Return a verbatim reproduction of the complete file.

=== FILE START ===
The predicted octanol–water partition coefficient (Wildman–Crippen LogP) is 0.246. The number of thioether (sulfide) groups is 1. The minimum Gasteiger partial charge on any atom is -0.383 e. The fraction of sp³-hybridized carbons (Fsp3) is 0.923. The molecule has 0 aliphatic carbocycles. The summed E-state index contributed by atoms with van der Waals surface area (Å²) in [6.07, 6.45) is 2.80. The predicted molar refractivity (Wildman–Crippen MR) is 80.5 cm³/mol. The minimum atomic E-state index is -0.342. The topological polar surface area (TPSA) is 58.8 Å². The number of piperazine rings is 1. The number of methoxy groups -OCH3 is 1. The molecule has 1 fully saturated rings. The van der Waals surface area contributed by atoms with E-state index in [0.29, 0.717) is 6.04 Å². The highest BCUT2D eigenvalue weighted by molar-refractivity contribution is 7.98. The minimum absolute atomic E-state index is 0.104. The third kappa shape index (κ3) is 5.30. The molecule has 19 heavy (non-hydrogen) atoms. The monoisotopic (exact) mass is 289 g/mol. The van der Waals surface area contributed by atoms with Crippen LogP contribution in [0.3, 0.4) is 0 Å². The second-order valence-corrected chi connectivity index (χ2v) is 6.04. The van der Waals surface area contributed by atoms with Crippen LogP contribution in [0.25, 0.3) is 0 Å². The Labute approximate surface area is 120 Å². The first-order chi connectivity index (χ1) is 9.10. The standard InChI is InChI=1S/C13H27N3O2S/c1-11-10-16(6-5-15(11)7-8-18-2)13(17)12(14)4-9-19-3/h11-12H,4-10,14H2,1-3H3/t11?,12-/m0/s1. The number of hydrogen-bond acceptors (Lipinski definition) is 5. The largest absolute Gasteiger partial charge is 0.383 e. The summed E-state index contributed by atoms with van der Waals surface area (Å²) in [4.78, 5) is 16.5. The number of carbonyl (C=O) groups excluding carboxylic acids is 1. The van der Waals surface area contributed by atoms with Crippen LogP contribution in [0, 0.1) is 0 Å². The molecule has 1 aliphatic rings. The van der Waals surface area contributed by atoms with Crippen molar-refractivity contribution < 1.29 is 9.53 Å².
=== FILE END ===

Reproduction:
The predicted octanol–water partition coefficient (Wildman–Crippen LogP) is 0.246. The number of thioether (sulfide) groups is 1. The minimum Gasteiger partial charge on any atom is -0.383 e. The fraction of sp³-hybridized carbons (Fsp3) is 0.923. The molecule has 0 aliphatic carbocycles. The summed E-state index contributed by atoms with van der Waals surface area (Å²) in [6.07, 6.45) is 2.80. The predicted molar refractivity (Wildman–Crippen MR) is 80.5 cm³/mol. The minimum atomic E-state index is -0.342. The topological polar surface area (TPSA) is 58.8 Å². The number of piperazine rings is 1. The number of methoxy groups -OCH3 is 1. The molecule has 1 fully saturated rings. The van der Waals surface area contributed by atoms with E-state index in [0.29, 0.717) is 6.04 Å². The highest BCUT2D eigenvalue weighted by molar-refractivity contribution is 7.98. The minimum absolute atomic E-state index is 0.104. The third kappa shape index (κ3) is 5.30. The molecule has 19 heavy (non-hydrogen) atoms. The monoisotopic (exact) mass is 289 g/mol. The van der Waals surface area contributed by atoms with Crippen LogP contribution in [0.3, 0.4) is 0 Å². The second-order valence-corrected chi connectivity index (χ2v) is 6.04. The van der Waals surface area contributed by atoms with Crippen LogP contribution in [0.25, 0.3) is 0 Å². The Labute approximate surface area is 120 Å². The first-order chi connectivity index (χ1) is 9.10. The standard InChI is InChI=1S/C13H27N3O2S/c1-11-10-16(6-5-15(11)7-8-18-2)13(17)12(14)4-9-19-3/h11-12H,4-10,14H2,1-3H3/t11?,12-/m0/s1. The number of hydrogen-bond acceptors (Lipinski definition) is 5. The largest absolute Gasteiger partial charge is 0.383 e. The summed E-state index contributed by atoms with van der Waals surface area (Å²) in [4.78, 5) is 16.5. The number of carbonyl (C=O) groups excluding carboxylic acids is 1. The van der Waals surface area contributed by atoms with Crippen LogP contribution in [0, 0.1) is 0 Å². The molecule has 1 aliphatic rings. The van der Waals surface area contributed by atoms with Crippen molar-refractivity contribution < 1.29 is 9.53 Å².